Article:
Following Gov. Chris Christie’s veto of three gun bills this August, Democratic gubernatorial candidate Sen. Barbara Buono joined Seton Hall shooting survivor Nakeisha Vanterpool and her mother Leslie at a press conference on gun violence in New Jersey.
Christie has faced criticism for vetoing the bills on a Friday evening at 6 p.m., perhaps the time of week when news media are least active and thus less likely to advertise such controversial action.
"On Friday evening, Chris Christie failed to lead," Buono said. "He chose the NRA and the conservative base over families here in New Jersey." Buono emphasized her opposition to Christie’s veto of one particular bill to ban .50-caliber rifles in New Jersey.
In April, after the Sandy Hook Elementary School shooting in Newtown, Conn., Christie called for legislation to ban the .50 caliber rifle. In August, Christie said he believed the Legislature’s version of the bill was overbroad.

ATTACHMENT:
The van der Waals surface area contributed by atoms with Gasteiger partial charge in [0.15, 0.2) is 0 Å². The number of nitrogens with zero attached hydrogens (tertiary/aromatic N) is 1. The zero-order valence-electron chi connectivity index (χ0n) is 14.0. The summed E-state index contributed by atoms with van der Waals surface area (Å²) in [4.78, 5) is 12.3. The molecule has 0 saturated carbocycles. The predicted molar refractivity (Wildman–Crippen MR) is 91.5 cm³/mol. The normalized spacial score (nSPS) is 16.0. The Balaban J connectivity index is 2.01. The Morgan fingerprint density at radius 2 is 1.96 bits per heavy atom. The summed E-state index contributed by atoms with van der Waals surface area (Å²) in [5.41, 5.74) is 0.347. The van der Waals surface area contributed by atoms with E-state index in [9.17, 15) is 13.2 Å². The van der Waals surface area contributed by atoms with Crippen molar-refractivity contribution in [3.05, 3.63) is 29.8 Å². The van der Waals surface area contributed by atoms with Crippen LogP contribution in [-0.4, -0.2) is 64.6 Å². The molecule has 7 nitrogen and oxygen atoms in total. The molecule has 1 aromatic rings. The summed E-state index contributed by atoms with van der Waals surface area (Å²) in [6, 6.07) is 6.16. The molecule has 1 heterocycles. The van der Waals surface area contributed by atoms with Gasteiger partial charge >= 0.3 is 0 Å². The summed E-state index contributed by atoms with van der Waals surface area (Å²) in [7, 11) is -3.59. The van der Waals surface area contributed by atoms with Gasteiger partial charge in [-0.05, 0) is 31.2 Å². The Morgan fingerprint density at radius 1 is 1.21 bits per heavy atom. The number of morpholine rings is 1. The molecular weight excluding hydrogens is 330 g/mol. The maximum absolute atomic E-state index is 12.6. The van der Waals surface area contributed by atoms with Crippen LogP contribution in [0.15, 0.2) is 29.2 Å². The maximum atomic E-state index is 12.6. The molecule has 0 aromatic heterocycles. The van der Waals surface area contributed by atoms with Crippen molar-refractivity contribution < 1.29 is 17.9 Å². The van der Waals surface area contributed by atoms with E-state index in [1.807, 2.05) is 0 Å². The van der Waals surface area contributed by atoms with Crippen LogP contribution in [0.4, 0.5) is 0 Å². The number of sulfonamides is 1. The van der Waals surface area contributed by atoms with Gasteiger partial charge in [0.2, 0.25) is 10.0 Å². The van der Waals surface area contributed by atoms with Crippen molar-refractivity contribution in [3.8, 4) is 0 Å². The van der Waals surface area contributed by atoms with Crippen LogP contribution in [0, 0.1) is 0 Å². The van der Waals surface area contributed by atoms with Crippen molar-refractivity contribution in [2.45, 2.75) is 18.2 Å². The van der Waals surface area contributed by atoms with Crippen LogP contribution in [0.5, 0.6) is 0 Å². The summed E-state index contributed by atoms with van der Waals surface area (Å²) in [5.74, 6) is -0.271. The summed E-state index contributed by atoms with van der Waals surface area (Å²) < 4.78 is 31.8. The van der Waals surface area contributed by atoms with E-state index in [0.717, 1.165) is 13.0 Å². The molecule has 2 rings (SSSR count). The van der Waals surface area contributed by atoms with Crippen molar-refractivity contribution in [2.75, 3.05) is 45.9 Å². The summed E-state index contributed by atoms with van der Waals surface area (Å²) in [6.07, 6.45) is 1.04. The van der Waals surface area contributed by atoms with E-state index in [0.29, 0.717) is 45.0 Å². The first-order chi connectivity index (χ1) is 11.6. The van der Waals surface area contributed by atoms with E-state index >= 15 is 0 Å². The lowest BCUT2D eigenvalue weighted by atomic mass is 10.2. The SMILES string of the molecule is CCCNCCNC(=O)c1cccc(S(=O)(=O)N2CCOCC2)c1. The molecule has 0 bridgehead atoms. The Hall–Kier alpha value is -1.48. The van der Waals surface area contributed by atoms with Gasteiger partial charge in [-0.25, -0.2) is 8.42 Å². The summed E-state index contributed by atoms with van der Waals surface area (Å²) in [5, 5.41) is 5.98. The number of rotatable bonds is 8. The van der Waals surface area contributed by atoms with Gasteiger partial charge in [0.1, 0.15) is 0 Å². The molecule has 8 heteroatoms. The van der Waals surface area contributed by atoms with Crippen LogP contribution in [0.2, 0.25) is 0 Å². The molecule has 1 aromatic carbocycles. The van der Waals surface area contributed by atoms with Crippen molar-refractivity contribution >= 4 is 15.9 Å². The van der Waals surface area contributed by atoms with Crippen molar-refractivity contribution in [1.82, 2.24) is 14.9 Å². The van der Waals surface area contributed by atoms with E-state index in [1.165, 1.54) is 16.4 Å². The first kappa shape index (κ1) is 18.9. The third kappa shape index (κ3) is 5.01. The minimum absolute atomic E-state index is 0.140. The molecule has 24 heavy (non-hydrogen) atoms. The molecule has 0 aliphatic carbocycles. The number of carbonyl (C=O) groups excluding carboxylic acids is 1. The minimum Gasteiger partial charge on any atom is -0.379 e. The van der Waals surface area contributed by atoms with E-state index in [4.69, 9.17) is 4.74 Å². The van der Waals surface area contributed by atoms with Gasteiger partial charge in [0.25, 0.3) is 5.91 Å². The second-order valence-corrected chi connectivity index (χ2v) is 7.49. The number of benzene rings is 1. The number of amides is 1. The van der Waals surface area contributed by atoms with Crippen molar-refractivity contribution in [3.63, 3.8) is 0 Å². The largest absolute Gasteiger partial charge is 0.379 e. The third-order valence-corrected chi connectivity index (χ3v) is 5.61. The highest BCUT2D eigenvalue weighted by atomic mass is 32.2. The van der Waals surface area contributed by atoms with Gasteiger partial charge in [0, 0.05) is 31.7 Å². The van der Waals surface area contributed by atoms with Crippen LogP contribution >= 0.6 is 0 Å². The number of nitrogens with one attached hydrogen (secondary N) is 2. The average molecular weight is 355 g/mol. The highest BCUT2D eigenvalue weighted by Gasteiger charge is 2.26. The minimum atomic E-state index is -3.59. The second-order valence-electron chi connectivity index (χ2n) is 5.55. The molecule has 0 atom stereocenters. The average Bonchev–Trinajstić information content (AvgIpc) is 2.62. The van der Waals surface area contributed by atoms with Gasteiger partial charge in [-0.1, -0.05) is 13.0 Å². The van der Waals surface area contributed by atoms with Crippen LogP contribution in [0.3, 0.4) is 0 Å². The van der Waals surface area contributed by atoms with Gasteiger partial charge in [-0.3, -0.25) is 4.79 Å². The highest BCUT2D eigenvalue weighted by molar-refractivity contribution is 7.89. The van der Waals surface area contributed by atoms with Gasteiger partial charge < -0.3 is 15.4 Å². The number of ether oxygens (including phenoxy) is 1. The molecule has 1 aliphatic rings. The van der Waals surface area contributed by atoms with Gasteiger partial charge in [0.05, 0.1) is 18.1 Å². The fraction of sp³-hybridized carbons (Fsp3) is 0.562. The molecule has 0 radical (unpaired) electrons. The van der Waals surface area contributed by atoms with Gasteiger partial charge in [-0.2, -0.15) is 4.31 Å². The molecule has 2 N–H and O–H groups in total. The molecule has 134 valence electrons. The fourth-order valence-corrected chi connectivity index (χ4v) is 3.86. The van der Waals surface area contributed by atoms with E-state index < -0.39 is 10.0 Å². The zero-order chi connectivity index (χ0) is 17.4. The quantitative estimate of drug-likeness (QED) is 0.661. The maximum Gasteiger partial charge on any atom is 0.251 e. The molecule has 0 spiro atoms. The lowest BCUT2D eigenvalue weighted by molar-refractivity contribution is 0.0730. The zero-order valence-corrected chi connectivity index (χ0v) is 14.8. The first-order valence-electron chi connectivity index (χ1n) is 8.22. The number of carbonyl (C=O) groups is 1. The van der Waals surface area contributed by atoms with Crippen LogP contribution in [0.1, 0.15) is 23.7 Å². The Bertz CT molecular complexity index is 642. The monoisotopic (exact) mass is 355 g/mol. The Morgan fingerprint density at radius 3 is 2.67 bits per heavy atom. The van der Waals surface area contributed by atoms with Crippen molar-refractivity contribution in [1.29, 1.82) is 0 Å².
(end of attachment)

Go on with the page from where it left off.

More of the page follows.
Christie’s justification failed to satisfy Buono, however. She suggested that the Governor’s change of heart is tied to Christie’s meetings with several influential pro-gun conservatives over the four-month span. Buono said most New Jerseyans favor reform of gun laws and accused Christie of being “out of touch.”
"This is a weapon that doesn't belong in the hands of regular citizens," Buono said. "It has no legitimate use in civilian life. None whatsoever."
Buono expressed concerns about the assault rifles, noting that anyone holding a firearms identification card can purchase the weapon. Since the law does not require renewal of these cards, someone with a recent history of violence or mental illness can buy a .50-caliber rifle with an ID card acquired prior to such a history, Buono said.
Buono supported a bill to require a more comprehensive background check system. Gov. Christie vetoed that proposal as well.
"He's real tough until it comes to standing up to the NRA," Buono said. "It is utterly irresponsible and unbelievable that he would go this far."
Leslie Vanterpool agreed with Buono and said Christie’s veto means young people like her daughter will continue to be in danger.
“My daughter has to wait for the next [shooting]? Is that what Governor Christie’s trying to tell us?” she said. “I need to wait to get another phone call at 2 o’clock in the morning?”
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